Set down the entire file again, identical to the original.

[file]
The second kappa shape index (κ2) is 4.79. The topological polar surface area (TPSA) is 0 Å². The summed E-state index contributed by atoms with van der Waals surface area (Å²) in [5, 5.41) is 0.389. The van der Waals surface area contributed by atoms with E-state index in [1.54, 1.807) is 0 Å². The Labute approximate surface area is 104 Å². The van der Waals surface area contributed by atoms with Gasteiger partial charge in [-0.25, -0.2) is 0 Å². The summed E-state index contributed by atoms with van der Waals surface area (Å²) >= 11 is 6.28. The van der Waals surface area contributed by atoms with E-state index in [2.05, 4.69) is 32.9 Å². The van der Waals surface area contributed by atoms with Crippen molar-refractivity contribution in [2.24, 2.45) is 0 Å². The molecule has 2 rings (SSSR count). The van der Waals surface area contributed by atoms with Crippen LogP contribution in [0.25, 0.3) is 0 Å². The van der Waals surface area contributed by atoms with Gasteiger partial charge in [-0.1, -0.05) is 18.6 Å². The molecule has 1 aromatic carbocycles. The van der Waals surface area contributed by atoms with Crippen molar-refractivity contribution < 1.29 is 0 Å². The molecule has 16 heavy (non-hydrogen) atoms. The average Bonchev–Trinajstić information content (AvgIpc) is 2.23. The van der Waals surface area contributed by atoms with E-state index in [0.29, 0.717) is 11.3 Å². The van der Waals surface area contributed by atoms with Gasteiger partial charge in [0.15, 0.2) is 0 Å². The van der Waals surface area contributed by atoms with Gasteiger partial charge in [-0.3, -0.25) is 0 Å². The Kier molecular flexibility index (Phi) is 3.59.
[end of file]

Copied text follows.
The second kappa shape index (κ2) is 4.79. The topological polar surface area (TPSA) is 0 Å². The summed E-state index contributed by atoms with van der Waals surface area (Å²) in [5, 5.41) is 0.389. The van der Waals surface area contributed by atoms with E-state index in [1.54, 1.807) is 0 Å². The Labute approximate surface area is 104 Å². The van der Waals surface area contributed by atoms with Gasteiger partial charge in [-0.25, -0.2) is 0 Å². The summed E-state index contributed by atoms with van der Waals surface area (Å²) >= 11 is 6.28. The van der Waals surface area contributed by atoms with E-state index in [2.05, 4.69) is 32.9 Å². The van der Waals surface area contributed by atoms with Crippen molar-refractivity contribution in [2.24, 2.45) is 0 Å². The molecule has 2 rings (SSSR count). The van der Waals surface area contributed by atoms with Crippen LogP contribution in [0.25, 0.3) is 0 Å². The van der Waals surface area contributed by atoms with Gasteiger partial charge in [-0.1, -0.05) is 18.6 Å². The molecule has 1 aromatic carbocycles. The van der Waals surface area contributed by atoms with Crippen molar-refractivity contribution < 1.29 is 0 Å². The molecule has 16 heavy (non-hydrogen) atoms. The average Bonchev–Trinajstić information content (AvgIpc) is 2.23. The van der Waals surface area contributed by atoms with E-state index in [0.29, 0.717) is 11.3 Å². The van der Waals surface area contributed by atoms with Gasteiger partial charge in [0.15, 0.2) is 0 Å². The van der Waals surface area contributed by atoms with Gasteiger partial charge in [-0.3, -0.25) is 0 Å². The Kier molecular flexibility index (Phi) is 3.59.